Do you have any comments? It is always useful to receive feedback and helps make this free resource even more useful for those learning Mathematics anywhere in the world. Click here to enter your comments.

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Scan the QR code below to visit the online version of this activity.

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Description of Levels

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Level 1 - Questions about the cost of five Christmas presents

Level 2 - Questions about the burning times of five candles.

Level 3 - Questions about the ages of Santa's helpers.

More Christmas Activities including lesson Starters, visual aids, investigations and self-marking exercises.

Answers to this exercise are available lower down this page when you are logged in to your Transum account. If you don’t yet have a Transum subscription one can be very quickly set up if you are a teacher, tutor or parent.

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Suggested

Xmas Consonants

Xmas Consonants

After working out which vowels are missing from the Christmas words do some basic calculations.

The short web address is:

Transum.org/go/?to=xmasconsonants

Suggested

Twelve Days

Twelve Days

How many gifts did my true love send to me according to the traditional Christmas song 'Twelve Days of Christmas'.

The short web address is:

Transum.org/go/?to=12days

Suggested

Systematic Snowflakes

Systematic Snowflakes

Drag the flakes into the cells. There should be no more than one copy of each flake in a line.

The short web address is:

Transum.org/go/?to=syssnow

Suggested

The 12 Ways of Christmas

The 12 Ways of Christmas

How many different ways can you make the number 12 using the digits 1 to 4?

The short web address is:

Transum.org/go/?to=twelvewaysxmas

Holly

Maths Word Problem Solving Guide

1. Read Carefully: Before you start solving, read the entire problem. Understand what is being asked and what information is provided.

2. Identify the Unknowns: Determine what you need to find out. It's helpful to represent unknown quantities with variables, like x or y.

3. Break Down the Problem: Some problems have multiple parts. It's essential to solve each part step by step. Sometimes, solving one part can help you solve the next.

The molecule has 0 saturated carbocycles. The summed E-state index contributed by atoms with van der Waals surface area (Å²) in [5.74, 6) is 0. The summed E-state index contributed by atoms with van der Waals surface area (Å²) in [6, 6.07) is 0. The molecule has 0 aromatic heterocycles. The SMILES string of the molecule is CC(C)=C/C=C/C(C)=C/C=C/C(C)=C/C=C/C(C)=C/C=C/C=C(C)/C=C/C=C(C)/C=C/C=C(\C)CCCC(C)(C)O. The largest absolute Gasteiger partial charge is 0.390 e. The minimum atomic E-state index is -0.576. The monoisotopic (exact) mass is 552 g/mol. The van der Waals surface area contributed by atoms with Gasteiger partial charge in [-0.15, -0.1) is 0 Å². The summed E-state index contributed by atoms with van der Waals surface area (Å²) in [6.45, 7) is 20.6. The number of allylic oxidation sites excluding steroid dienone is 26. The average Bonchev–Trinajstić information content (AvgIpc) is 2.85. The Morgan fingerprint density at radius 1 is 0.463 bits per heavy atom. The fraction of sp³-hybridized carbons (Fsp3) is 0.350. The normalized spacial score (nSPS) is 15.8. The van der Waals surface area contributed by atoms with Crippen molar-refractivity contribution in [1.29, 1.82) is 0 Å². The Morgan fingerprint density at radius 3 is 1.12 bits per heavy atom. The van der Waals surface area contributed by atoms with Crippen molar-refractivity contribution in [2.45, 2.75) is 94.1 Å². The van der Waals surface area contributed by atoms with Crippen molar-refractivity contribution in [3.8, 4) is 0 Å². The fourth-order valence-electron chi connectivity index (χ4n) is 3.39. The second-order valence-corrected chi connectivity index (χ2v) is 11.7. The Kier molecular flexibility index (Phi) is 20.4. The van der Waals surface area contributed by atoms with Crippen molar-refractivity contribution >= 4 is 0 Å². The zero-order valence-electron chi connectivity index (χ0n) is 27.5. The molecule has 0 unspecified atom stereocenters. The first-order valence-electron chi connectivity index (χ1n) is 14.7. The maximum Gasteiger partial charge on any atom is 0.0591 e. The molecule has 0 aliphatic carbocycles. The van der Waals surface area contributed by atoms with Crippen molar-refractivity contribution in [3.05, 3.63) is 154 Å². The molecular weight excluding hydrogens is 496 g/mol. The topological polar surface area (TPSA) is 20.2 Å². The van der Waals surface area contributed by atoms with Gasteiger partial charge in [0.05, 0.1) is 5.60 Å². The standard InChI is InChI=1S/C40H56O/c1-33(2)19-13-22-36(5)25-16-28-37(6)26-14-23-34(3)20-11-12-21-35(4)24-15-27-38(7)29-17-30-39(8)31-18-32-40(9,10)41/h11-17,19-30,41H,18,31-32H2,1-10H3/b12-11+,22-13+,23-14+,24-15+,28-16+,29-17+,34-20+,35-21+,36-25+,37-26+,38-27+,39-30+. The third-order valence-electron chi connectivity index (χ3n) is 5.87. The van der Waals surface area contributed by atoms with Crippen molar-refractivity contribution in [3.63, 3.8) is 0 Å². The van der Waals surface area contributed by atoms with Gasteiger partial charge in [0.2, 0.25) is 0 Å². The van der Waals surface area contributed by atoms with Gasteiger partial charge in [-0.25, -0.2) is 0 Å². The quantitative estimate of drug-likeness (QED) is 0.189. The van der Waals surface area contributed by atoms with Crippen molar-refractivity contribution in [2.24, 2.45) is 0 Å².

4. Write Down the Information: List down the facts you know from the problem. This can include prices, quantities, ratios, or any other given data.

5. Formulate Equations: Based on the information provided, try to form mathematical equations. Remember, the same word can mean different mathematical operations:

- "More than" usually means addition.

- "Less than" usually means subtraction.

- "Times" or "of" often means multiplication.

- "Divided by" means division.

6. Solve the Equations: Once you have your equations set up, solve for the unknowns. Sometimes, you might need to solve multiple equations simultaneously.

7. Check Your Work: After finding a solution, read the problem again to ensure your answer makes sense in the context of the question. It's always a good idea to plug your solution back into the problem to see if it works.

8. Practise: The more problems you solve, the better you'll become at identifying patterns and strategies for different types of questions.

9. Stay Calm: If you find a problem challenging, take a deep breath and approach it calmly. Sometimes, taking a short break and coming back to the problem can provide a fresh perspective.

10. Ask for Help: If you're stuck, don't hesitate to ask a teacher, classmate, or parent for guidance. Sometimes, discussing the problem out loud can help you see it in a new light.

Remember, word problems are like puzzles. With practise and the right strategies, you can become a master problem solver!

Answers to this exercise are available lower down this page when you are logged in to your Transum account. If you don’t yet have a Transum subscription one can be very quickly set up if you are a teacher, tutor or parent.